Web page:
College Football Playoff Expansion Top 12 Projection, 2022 Version After Week 7
In this wildest of years, an expanded College Football Playoff would make this season even more exciting.
Would Tennessee’s win over Alabama have meant as much if the playoff was expanded? Of course it would, because that would’ve all but sealed a spot in the playoff for the Vols – it’s hardly guaranteed in the current format.
But more than that, it’s going to be harder than you think to get into the top 12 – or top 11 if the top Group of Five champion is outside of the group.
Just look at the top three teams that wouldn’t get in.
The plan – potentially starting in 2023 – is to guarantee that the top six conference champions are in, and then the next six are in according to the CFP rankings.
Top Four Projected Seeds After Week 6 (top four conference champions)
1. Georgia (SEC): Sugar Bowl
2. Ohio State (Big Ten): Rose Bowl
3. Clemson (ACC): Orange Bowl
4. TCU (Big 12): Cotton Bowl
12. Cincinnati (AAC Champion) at
5. Tennessee (SEC)
11. Oklahoma State (Big 12) at
6. Michigan (Big Ten)
10. Oregon (Pac-12) at
7. Alabama (SEC)
9. UCLA (Pac-12) at
8. Ole Miss (SEC)
Top Three Teams That Would Be Left Out
USC (Pac-12), Wake Forest (ACC), Syracuse (ACC)
Here’s how it’s going to work (this is from the College Football Playoff):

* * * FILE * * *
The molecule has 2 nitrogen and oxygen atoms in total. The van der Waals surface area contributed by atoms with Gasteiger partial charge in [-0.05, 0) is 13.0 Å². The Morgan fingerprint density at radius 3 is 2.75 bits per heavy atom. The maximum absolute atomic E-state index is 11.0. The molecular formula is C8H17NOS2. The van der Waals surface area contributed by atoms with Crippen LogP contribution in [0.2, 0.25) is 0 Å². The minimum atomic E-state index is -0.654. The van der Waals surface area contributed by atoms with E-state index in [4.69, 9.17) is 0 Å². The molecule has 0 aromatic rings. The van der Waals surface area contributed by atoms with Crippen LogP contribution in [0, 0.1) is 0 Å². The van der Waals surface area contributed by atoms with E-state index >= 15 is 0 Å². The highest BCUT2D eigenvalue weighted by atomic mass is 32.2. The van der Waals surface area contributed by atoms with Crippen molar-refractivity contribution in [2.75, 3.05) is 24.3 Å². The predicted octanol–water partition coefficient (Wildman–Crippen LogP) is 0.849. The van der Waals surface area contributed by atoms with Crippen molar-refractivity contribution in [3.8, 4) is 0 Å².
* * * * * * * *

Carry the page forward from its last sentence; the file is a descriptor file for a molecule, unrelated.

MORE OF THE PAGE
1. The 12 teams will be the six conference champions ranked highest by the selection committee (no minimum ranking requirement), plus the six highest-ranked teams not included among the six highest-ranked conference champions.
2. The ranking of the teams will continue to be done by a selection committee whose size, composition, and method of selection will remain substantially unchanged.
3. The four highest-ranked conference champions will be seeded one through four and each will receive a first-round bye.
4. The other eight teams will play in the first round with the higher seeds hosting the lower seeds either on campus or at other sites designated by the higher-seeded institution (No. 12 at No. 5, No. 11 at No. 6, No. 10 at No. 7 and No. 9 at No. 8.
5. The model allows for first-round games to be played on either the second or third weekend in December in a way that best accommodates the format and the participating teams, with at least 12 days between the conference championship games and the first-round games. The Management Committee would make the final determination of the calendar.
6. Subject to reaching agreement with bowls, the four quarterfinal games and two Playoff Semifinal games would be played in bowls on a rotating basis.
7. The national championship game will continue to be played at a neutral site.
8. Subject to reaching agreement with bowls, the four highest-ranked conference champions will be assigned to quarterfinals bowls on selection day in ranking order, and in consideration of current contract bowl relationships if those bowls are selected for the rotation. For example, if the Pac-12 champion were ranked #1, the Big Ten champion were ranked #3, and the Rose Bowl were a quarterfinal site, the Pac-12 champion would be assigned to the Rose Bowl and the Big Ten champion would be assigned elsewhere.
9. With the four highest-ranked champions assigned to quarterfinal games in bowls, the opponent from first-round game winners will be assigned by the selection committee based on the bracket.
10. The higher seeds would receive preferential placement in the Playoff Semifinal games.